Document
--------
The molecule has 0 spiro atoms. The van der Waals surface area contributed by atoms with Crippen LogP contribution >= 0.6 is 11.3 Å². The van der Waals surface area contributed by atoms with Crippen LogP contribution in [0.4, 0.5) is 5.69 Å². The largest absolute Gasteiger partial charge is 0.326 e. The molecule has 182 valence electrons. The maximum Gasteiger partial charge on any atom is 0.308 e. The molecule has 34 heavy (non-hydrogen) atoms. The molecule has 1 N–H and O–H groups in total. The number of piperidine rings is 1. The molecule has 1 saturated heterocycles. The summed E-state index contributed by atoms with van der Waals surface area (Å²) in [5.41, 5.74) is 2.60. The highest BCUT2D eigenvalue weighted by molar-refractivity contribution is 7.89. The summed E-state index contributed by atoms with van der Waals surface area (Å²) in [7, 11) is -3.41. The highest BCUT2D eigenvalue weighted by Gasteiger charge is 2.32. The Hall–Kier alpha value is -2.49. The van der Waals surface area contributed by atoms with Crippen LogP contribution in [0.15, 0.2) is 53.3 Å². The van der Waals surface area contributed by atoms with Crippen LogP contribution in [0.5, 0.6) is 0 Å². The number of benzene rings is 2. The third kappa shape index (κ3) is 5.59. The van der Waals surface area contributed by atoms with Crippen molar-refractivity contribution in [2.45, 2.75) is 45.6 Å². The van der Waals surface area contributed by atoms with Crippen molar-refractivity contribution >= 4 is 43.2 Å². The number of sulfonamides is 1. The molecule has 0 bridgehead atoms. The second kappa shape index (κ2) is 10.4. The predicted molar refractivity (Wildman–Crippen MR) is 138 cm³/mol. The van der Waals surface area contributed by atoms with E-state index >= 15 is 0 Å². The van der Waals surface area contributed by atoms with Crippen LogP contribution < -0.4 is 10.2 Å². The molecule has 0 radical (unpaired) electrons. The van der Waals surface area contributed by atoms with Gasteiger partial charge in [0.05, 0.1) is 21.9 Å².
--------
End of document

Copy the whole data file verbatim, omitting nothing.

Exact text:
The molecule has 0 spiro atoms. The van der Waals surface area contributed by atoms with Crippen LogP contribution >= 0.6 is 11.3 Å². The van der Waals surface area contributed by atoms with Crippen LogP contribution in [0.4, 0.5) is 5.69 Å². The largest absolute Gasteiger partial charge is 0.326 e. The molecule has 182 valence electrons. The maximum Gasteiger partial charge on any atom is 0.308 e. The molecule has 34 heavy (non-hydrogen) atoms. The molecule has 1 N–H and O–H groups in total. The number of piperidine rings is 1. The molecule has 1 saturated heterocycles. The summed E-state index contributed by atoms with van der Waals surface area (Å²) in [5.41, 5.74) is 2.60. The highest BCUT2D eigenvalue weighted by molar-refractivity contribution is 7.89. The summed E-state index contributed by atoms with van der Waals surface area (Å²) in [7, 11) is -3.41. The highest BCUT2D eigenvalue weighted by Gasteiger charge is 2.32. The Hall–Kier alpha value is -2.49. The van der Waals surface area contributed by atoms with Crippen LogP contribution in [0.15, 0.2) is 53.3 Å². The van der Waals surface area contributed by atoms with Crippen LogP contribution in [0.5, 0.6) is 0 Å². The number of benzene rings is 2. The third kappa shape index (κ3) is 5.59. The van der Waals surface area contributed by atoms with Crippen molar-refractivity contribution in [2.45, 2.75) is 45.6 Å². The van der Waals surface area contributed by atoms with Crippen molar-refractivity contribution >= 4 is 43.2 Å². The number of sulfonamides is 1. The molecule has 0 bridgehead atoms. The second kappa shape index (κ2) is 10.4. The predicted molar refractivity (Wildman–Crippen MR) is 138 cm³/mol. The van der Waals surface area contributed by atoms with E-state index >= 15 is 0 Å². The van der Waals surface area contributed by atoms with Crippen LogP contribution < -0.4 is 10.2 Å². The molecule has 0 radical (unpaired) electrons. The van der Waals surface area contributed by atoms with Gasteiger partial charge in [0.05, 0.1) is 21.9 Å².